One day in September, during breakfast, Countess Róza asked Schubert to put music to a poem by Friedrich de la Motte Fouqué that she liked very much; it had to be a song for four voices because it was common for the Count, bass; the Countess, mezzo; Maria, soprano and the Baron, tenor, to sing with Caroline to accompany them to the piano; Schönstein explains that they used to perform works such as Die Schöpfung or Die Jahreszeiten by Haydn or the Requiem by Mozart. The poem spoke of God's goodness and power, and of how believers would give life for him if necessary. It was not a poem that he would have chosen, we know that he preferred spiritual poems of a more contemplative nature,  but as you can imagine, he had no choice.

So Schubert retired and reappeared at dinner with the score; everyone was astonished, especially because he came back with an elaborate work. In the first stanza they sing all four practically at once; in the second, the verses are distributed to the soprano (it seems that Marie was the best singer in the group) and the mezzo, and in the third, to the bass (with a martial air for the count) and the tenor. The fourth stanza shares the musical material, approximately, with the first, while in the fifth stanza the tenor plays a leading role, and the rest of the voices are his chorus. Schubert could have ended here the song, but he reintroduces again the first stanza, now with new and more elaborate music, and then the fifth, this time led by the soprano. Fourteen sheets of score.

The Baron explains that they had a great time that evening with the song. I imagine all four of them around Schubert on the piano (it seems that he wanted to save Karoline the awkward position of playing that brand-new music), with just one score , making mistakes, laughing and repeating until achieving a nice interpretation. Always according to the Baron, the next day each had their copy of the score and they had even a better time. Schubert left Zselig leaving the song to the hosts, of course. A few years later, Countess Róza gave it to the Baron, who published it in 1838 with her consent.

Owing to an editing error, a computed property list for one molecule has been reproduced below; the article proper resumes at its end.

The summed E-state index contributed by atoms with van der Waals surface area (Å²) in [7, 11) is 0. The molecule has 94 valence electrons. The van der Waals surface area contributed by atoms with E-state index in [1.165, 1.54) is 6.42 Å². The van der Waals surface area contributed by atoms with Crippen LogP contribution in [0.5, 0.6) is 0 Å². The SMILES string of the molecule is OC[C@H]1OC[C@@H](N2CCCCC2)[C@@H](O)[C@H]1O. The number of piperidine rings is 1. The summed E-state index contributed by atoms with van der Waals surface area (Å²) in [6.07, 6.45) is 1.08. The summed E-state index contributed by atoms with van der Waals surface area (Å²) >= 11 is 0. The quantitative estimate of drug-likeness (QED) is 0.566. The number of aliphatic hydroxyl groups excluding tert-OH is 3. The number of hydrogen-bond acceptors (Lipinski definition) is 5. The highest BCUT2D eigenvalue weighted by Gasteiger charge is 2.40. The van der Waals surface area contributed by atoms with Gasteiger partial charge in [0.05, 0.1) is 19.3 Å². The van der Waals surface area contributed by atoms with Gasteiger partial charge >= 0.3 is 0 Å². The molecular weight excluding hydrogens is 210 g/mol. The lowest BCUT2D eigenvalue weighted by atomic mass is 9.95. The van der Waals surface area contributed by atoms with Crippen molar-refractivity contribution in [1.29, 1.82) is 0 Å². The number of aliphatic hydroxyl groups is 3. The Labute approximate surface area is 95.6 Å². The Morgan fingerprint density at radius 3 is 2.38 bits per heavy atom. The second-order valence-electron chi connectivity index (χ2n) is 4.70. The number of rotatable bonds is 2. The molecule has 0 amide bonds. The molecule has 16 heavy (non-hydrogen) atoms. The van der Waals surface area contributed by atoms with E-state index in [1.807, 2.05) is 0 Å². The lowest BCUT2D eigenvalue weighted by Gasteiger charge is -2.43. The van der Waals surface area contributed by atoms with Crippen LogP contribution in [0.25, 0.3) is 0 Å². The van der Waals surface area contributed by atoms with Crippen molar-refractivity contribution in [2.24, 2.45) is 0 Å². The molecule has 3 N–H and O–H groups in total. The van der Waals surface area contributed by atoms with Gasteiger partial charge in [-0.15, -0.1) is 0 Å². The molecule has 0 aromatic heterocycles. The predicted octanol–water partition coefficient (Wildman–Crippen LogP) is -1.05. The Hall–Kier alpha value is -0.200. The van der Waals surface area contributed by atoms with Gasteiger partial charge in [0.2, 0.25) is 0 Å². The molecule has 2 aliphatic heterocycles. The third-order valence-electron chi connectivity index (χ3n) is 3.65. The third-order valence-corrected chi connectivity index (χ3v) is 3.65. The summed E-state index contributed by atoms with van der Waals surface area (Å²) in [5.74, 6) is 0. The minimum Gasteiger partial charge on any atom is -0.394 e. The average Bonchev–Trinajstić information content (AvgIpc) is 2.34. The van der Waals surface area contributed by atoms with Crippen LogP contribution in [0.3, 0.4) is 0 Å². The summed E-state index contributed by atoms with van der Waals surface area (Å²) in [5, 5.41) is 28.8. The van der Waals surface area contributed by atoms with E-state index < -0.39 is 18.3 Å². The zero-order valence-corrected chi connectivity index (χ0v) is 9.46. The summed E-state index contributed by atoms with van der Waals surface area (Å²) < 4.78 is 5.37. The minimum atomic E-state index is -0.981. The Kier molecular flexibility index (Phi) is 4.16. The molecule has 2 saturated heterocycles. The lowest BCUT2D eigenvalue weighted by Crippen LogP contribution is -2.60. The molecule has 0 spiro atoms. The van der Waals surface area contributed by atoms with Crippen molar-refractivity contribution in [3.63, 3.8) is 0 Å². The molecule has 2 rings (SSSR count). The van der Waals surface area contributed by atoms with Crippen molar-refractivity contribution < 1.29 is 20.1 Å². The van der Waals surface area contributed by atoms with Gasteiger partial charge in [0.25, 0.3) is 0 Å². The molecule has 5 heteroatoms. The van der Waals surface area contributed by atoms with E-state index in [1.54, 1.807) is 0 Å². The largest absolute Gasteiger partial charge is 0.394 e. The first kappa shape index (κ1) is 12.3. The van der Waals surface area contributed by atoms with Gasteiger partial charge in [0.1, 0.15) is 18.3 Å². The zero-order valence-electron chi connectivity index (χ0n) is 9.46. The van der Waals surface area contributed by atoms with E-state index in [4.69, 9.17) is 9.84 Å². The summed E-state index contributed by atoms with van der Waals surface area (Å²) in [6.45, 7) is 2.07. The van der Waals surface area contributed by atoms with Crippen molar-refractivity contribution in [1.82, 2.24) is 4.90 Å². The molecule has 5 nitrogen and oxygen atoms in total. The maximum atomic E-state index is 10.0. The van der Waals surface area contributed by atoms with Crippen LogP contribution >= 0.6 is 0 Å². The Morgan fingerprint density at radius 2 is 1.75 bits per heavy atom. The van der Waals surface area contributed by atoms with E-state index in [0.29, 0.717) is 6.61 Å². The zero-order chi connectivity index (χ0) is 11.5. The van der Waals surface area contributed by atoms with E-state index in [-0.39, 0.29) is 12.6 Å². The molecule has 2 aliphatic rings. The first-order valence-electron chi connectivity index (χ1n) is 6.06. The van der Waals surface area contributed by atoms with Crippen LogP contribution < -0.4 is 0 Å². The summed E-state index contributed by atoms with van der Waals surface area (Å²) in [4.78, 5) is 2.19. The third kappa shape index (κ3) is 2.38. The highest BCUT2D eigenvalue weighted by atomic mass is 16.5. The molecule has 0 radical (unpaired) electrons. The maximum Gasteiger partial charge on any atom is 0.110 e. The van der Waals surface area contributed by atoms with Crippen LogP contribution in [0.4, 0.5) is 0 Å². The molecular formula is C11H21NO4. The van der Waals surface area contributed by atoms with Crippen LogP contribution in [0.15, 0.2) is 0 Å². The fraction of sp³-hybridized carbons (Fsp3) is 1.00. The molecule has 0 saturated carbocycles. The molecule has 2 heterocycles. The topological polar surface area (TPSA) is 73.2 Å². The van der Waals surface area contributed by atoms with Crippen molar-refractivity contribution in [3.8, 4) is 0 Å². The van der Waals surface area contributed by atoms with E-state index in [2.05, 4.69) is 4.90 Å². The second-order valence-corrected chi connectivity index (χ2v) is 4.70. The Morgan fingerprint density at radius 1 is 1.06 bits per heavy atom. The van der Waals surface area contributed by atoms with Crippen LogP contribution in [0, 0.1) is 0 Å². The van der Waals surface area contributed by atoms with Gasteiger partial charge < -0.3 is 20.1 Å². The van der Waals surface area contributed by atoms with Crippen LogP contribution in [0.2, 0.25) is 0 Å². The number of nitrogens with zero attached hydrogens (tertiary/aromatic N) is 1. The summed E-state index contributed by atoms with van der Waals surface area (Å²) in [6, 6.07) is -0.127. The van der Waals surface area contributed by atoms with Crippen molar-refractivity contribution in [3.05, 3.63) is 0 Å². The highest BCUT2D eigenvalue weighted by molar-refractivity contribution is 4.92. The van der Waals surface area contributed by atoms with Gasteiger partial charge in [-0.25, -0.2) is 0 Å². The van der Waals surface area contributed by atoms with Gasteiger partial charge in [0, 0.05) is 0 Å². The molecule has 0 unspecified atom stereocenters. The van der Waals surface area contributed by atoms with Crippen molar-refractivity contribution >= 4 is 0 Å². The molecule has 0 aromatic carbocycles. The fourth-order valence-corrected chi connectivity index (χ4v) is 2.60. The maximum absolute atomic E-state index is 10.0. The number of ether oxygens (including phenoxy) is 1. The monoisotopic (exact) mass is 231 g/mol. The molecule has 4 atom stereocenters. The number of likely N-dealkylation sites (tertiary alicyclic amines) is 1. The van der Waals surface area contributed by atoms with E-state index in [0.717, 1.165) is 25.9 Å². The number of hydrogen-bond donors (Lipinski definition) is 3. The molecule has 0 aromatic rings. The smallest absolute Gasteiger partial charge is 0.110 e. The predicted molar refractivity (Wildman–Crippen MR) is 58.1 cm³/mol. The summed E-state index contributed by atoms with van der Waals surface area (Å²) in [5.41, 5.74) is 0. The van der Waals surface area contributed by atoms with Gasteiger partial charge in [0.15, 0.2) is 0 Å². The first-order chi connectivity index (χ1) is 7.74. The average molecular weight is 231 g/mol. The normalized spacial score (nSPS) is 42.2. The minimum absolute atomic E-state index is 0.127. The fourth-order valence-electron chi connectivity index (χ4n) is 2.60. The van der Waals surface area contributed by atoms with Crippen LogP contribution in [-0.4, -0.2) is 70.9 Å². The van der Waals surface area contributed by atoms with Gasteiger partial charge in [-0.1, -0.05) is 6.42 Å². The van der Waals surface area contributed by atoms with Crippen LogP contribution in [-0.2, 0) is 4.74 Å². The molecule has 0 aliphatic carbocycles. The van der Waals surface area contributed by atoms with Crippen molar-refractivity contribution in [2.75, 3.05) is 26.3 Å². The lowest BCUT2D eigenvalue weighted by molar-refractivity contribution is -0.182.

Sunday will mark 195 years since the death of Franz Schubert. On Liederabend, as always, we remember the date by infinitely thanking him for the music. For our version of Gebet, D. 815, we have a first-class quintet: Ely Ameling, Janet Baker, Peter Schreier, Dietrich Fischer-Dieskau and Gerald Moore. I'm aware that the song is much longer than usual, but I think it's worth enjoying it to the end.

 

Gebet

Du Urquell aller Güte,
Du Urquell aller Macht,
Lindhauchend aus der Blüte,
Hoch donnernd aus der Schlacht,
Allwärts ist dir bereitet
Ein Tempel und ein Fest,
Allwärts von dir geleitet,
Wer gern sich leiten lässt.

Du siehst in dies mein Herze,
Kennst seine Lust und Not,
Mild winkt der Heimat Kerze,
Kühn ruft glorwüd’ger Tod.
Mit mir in eins zusammen
Schlingt hier sich Kindes Huld,
Und draussen leuchten Flammen
Abbrennend Schmach und Schuld.

Bereit bin ich zu sterben
Im Kampf der Ahnen werth,
Nur sicher’ vor Verderben
Mir Weib und Kind am Heerd.
Dein ist in mir die Liebe,
Die diesen beiden quillt,
Dein auch sind mut’ge Triebe
Davon die Brust mir schwillt.

Kann es sich mild gestalten,
So lass es Herr gescheh’n,
Den Frieden fürder walten
Und Sitt’ und Ruh’ besteh’n.
Wo nicht, so gib zum Werke
Uns Licht in Sturmesnacht,
Du ew’ge Lieb’ und Stärke,
Dein Wollen sei vollbracht.

Wohin du mich willst haben,
Mein Herr! ich steh’ bereit.
Zu frommen Liebesgaben
Wie auch zum wackern Streit.
Dein Bot’ in Schlacht und Reise,
Dein Bot im stillen Haus,
Ruh’ ich auf alle Weise
Doch einst im Himmel aus.